Boeing replaces head of troubled 737 Max program

A person walks past an unpainted Boeing 737-8 MAX parked at Renton Municipal Airport adjacent to Boeing’s factory in Renton, Washington on January 25, 2024. 

Jason Redmond | AFP | Getty Images

Boeing is replacing the head of its 737 Max program less than two months after a panel blew out on one of the jet models during an Alaska Airlines flight, prompting a brief federal grounding of the aircraft type and heightened scrutiny of the plane maker’s operations.

The company’s 737 program head, Ed Clark, is leaving the company, Stan Deal, CEO of Boeing’s commercial airplane unit, said in memo to employees. Katie Ringgold will become president and general manager of the program and the company’s Renton, Washington, site, Deal said.

“I am announcing several leadership changes as we continue driving BCA’s enhanced focus on ensuring that every airplane we deliver meets or exceeds all quality and safety requirements. Our customers demand, and deserve, nothing less,” Deal said.

Boeing named Elizabeth Lund to a newly created position of senior vice president of quality for the commercial airplane unit, Deal said in the note. Lund will continue to report to him, it added. The leadership changes are effective immediately.

“Ed departs with my, and our, deepest gratitude for his many significant contributions over nearly 18 years of dedicated service to Boeing,” Deal said.

The Jan. 5 accident aboard the Alaska Airlines flight is the latest crisis for Boeing that has been trying to find its footing after fatal crashes of its Boeing 737 Max 8 in 2018 and 2019 that killed all 346 people on board the flights.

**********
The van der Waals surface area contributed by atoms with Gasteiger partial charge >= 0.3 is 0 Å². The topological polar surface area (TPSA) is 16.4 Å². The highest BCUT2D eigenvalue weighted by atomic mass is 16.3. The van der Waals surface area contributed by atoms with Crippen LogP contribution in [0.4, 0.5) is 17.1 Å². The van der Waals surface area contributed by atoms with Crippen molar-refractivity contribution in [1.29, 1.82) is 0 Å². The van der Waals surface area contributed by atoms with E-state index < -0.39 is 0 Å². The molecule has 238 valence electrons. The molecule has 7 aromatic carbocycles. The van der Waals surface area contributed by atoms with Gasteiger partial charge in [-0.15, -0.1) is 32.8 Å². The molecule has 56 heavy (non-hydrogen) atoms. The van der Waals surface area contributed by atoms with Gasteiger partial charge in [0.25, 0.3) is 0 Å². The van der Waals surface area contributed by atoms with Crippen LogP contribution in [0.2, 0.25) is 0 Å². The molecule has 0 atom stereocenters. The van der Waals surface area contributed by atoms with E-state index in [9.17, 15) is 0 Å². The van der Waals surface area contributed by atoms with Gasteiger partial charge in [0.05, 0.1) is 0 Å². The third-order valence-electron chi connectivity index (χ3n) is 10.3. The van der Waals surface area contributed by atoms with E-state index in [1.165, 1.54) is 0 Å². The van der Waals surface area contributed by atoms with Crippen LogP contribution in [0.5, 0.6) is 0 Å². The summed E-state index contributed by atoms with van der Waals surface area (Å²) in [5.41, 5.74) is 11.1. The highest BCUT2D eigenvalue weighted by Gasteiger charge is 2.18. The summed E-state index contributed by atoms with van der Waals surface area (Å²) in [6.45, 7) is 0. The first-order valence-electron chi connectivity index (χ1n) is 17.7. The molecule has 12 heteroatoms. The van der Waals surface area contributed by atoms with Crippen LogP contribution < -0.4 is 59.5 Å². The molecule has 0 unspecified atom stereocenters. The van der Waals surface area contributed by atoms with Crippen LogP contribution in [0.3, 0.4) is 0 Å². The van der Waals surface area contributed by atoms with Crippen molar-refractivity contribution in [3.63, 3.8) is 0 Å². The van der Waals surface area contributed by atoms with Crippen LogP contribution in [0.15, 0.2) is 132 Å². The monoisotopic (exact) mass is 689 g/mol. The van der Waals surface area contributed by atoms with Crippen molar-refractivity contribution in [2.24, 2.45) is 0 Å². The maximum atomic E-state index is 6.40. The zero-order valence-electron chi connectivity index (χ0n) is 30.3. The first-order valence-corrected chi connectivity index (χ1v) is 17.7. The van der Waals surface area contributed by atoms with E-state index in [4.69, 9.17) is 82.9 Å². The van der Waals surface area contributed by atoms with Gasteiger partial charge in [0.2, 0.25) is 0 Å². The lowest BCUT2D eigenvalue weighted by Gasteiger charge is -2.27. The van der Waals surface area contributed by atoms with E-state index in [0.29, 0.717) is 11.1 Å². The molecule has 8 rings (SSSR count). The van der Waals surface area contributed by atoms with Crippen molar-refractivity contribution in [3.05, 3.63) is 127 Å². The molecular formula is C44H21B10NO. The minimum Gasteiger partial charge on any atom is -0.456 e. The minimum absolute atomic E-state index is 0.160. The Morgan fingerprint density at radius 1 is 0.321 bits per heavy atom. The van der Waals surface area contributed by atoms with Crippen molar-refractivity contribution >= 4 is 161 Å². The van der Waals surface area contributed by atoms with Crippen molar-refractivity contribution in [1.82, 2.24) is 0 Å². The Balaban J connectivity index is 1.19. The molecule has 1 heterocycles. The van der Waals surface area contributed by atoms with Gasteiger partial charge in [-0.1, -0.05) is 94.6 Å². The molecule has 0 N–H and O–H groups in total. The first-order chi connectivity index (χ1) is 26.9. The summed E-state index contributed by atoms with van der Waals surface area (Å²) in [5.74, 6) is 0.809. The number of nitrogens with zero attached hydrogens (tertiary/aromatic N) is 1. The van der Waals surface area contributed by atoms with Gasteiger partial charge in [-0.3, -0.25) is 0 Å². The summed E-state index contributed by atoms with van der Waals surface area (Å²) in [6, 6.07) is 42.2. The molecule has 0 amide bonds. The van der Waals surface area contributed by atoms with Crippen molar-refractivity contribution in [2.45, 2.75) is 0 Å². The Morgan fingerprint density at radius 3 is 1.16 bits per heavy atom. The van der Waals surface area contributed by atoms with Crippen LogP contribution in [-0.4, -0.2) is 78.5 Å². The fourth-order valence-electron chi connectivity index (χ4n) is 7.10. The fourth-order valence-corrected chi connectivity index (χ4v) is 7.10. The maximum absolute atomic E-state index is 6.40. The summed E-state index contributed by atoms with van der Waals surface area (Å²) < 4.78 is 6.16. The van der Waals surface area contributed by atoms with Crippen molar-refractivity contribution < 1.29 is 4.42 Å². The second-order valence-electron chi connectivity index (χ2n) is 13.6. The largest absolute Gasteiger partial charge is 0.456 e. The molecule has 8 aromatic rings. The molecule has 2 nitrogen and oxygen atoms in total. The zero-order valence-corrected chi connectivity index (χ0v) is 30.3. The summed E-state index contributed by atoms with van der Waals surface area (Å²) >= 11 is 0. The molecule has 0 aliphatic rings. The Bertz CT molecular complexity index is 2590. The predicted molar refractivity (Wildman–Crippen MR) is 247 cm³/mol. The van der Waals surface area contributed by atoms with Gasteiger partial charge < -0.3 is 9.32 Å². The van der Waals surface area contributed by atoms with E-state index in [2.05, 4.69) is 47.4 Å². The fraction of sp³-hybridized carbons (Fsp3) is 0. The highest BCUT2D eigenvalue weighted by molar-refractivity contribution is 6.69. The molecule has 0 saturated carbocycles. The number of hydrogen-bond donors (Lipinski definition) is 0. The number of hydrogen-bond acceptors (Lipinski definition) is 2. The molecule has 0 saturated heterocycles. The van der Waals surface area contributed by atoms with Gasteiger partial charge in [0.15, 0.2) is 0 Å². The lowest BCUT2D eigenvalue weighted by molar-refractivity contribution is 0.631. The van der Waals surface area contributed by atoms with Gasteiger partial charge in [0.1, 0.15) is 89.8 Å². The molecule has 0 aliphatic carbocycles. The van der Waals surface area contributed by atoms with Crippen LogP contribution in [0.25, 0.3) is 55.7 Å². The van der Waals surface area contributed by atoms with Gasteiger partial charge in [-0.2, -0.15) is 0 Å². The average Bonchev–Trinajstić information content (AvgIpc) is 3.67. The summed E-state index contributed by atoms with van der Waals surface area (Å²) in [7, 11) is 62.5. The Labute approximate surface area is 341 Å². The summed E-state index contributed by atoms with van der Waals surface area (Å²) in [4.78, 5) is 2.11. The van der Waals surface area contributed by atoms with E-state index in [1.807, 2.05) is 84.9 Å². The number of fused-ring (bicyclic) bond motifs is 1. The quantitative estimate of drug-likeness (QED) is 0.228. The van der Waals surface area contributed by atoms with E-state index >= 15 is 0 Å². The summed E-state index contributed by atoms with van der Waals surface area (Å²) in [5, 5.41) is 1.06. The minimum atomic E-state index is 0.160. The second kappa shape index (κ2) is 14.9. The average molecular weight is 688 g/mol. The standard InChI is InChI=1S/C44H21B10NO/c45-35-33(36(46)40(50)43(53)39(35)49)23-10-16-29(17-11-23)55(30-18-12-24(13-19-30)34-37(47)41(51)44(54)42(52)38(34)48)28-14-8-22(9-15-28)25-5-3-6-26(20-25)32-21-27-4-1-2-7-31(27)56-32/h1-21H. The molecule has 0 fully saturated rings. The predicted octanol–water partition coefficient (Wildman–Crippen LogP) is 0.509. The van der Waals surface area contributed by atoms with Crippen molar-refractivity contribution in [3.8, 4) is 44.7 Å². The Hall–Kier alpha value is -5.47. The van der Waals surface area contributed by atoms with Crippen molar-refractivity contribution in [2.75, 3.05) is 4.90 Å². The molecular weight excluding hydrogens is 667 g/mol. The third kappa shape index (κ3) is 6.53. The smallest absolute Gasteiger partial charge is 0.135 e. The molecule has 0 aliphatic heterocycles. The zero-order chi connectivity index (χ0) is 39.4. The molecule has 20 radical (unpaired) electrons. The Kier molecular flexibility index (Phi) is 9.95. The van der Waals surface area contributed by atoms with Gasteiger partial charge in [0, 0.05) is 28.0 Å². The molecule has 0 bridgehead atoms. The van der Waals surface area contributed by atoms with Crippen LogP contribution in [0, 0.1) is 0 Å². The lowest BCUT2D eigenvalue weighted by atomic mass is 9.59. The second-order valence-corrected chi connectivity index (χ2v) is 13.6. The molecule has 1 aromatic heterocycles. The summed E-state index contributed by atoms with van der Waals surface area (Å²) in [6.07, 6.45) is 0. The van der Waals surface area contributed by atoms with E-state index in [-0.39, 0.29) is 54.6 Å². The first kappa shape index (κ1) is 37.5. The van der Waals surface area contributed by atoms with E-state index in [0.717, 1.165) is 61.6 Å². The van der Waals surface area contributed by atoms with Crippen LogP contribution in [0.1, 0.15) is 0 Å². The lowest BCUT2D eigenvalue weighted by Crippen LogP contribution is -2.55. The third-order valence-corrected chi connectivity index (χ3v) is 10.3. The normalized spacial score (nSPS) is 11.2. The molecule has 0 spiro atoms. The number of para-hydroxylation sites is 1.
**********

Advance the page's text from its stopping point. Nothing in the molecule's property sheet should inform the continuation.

It is also the latest and most serious in a string of quality flaws on Boeing planes that have delayed deliveries to customers. A month after the Alaska Airlines flight, Boeing said misdrilled holes on some Max planes would delay handovers of the aircraft to airlines.

CEOs including those of Alaska and United have publicly expressed frustration with Boeing as they await new planes to capitalize on a boom in post-pandemic travel.

The door plug that blew out of the almost brand-new 737 Max 9 used for Alaska Airlines Flight 1282 has already brought increased scrutiny and restrictions from federal regulators.

The bolts on that panel, which plugs an unused emergency exit, appeared not to be reinstalled before it was handed over to Alaska Airlines last year, a preliminary investigation from the National Transportation Safety Board found.

The Federal Aviation Administration has said it’s stepped up direct inspections of Boeing’s Max production lines and said it would prohibit the manufacturer from increasing output until the agency is satisfied with its quality controls.

As Boeing struggles to fix flaws along its production line, rival Airbus has ramped up both production and deliveries of new planes.

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